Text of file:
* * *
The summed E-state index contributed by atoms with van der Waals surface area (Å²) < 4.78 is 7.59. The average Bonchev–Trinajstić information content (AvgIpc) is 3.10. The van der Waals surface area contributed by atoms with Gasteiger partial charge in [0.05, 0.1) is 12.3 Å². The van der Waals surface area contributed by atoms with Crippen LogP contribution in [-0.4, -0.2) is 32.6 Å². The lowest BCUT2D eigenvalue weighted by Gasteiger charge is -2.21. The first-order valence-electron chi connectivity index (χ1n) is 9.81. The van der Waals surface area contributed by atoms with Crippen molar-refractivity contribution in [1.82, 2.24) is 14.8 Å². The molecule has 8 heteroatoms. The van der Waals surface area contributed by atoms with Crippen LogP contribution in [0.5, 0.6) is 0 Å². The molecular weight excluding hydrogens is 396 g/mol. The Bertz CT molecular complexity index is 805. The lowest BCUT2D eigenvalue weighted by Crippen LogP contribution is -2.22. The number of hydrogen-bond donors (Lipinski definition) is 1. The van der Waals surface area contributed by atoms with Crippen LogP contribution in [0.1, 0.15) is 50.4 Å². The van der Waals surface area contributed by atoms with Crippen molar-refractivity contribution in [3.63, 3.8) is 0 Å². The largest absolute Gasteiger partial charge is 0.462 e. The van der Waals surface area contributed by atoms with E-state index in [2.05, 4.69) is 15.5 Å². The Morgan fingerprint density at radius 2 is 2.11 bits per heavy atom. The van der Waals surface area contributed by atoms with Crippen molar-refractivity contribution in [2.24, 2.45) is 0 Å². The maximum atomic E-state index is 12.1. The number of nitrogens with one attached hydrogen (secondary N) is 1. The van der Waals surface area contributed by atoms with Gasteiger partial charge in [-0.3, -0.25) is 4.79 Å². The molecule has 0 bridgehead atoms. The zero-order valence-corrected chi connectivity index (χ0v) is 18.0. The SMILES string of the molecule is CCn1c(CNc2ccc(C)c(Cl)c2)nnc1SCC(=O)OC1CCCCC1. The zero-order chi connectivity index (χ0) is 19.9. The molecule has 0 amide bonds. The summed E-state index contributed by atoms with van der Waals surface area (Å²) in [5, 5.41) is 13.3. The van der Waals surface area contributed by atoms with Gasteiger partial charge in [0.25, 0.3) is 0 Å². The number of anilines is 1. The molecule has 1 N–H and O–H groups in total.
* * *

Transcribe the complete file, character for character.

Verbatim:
The summed E-state index contributed by atoms with van der Waals surface area (Å²) < 4.78 is 7.59. The average Bonchev–Trinajstić information content (AvgIpc) is 3.10. The van der Waals surface area contributed by atoms with Gasteiger partial charge in [0.05, 0.1) is 12.3 Å². The van der Waals surface area contributed by atoms with Crippen LogP contribution in [-0.4, -0.2) is 32.6 Å². The lowest BCUT2D eigenvalue weighted by Gasteiger charge is -2.21. The first-order valence-electron chi connectivity index (χ1n) is 9.81. The van der Waals surface area contributed by atoms with Crippen molar-refractivity contribution in [1.82, 2.24) is 14.8 Å². The molecule has 8 heteroatoms. The van der Waals surface area contributed by atoms with Crippen LogP contribution in [0.5, 0.6) is 0 Å². The molecular weight excluding hydrogens is 396 g/mol. The Bertz CT molecular complexity index is 805. The lowest BCUT2D eigenvalue weighted by Crippen LogP contribution is -2.22. The number of hydrogen-bond donors (Lipinski definition) is 1. The van der Waals surface area contributed by atoms with Crippen LogP contribution in [0.1, 0.15) is 50.4 Å². The van der Waals surface area contributed by atoms with Crippen molar-refractivity contribution in [3.63, 3.8) is 0 Å². The largest absolute Gasteiger partial charge is 0.462 e. The van der Waals surface area contributed by atoms with E-state index in [2.05, 4.69) is 15.5 Å². The Morgan fingerprint density at radius 2 is 2.11 bits per heavy atom. The van der Waals surface area contributed by atoms with Crippen molar-refractivity contribution in [2.24, 2.45) is 0 Å². The maximum atomic E-state index is 12.1. The number of nitrogens with one attached hydrogen (secondary N) is 1. The van der Waals surface area contributed by atoms with Gasteiger partial charge in [-0.3, -0.25) is 4.79 Å². The molecule has 0 bridgehead atoms. The zero-order valence-corrected chi connectivity index (χ0v) is 18.0. The SMILES string of the molecule is CCn1c(CNc2ccc(C)c(Cl)c2)nnc1SCC(=O)OC1CCCCC1. The zero-order chi connectivity index (χ0) is 19.9. The molecule has 0 amide bonds. The summed E-state index contributed by atoms with van der Waals surface area (Å²) in [5, 5.41) is 13.3. The van der Waals surface area contributed by atoms with Gasteiger partial charge in [0.25, 0.3) is 0 Å². The number of anilines is 1. The molecule has 1 N–H and O–H groups in total.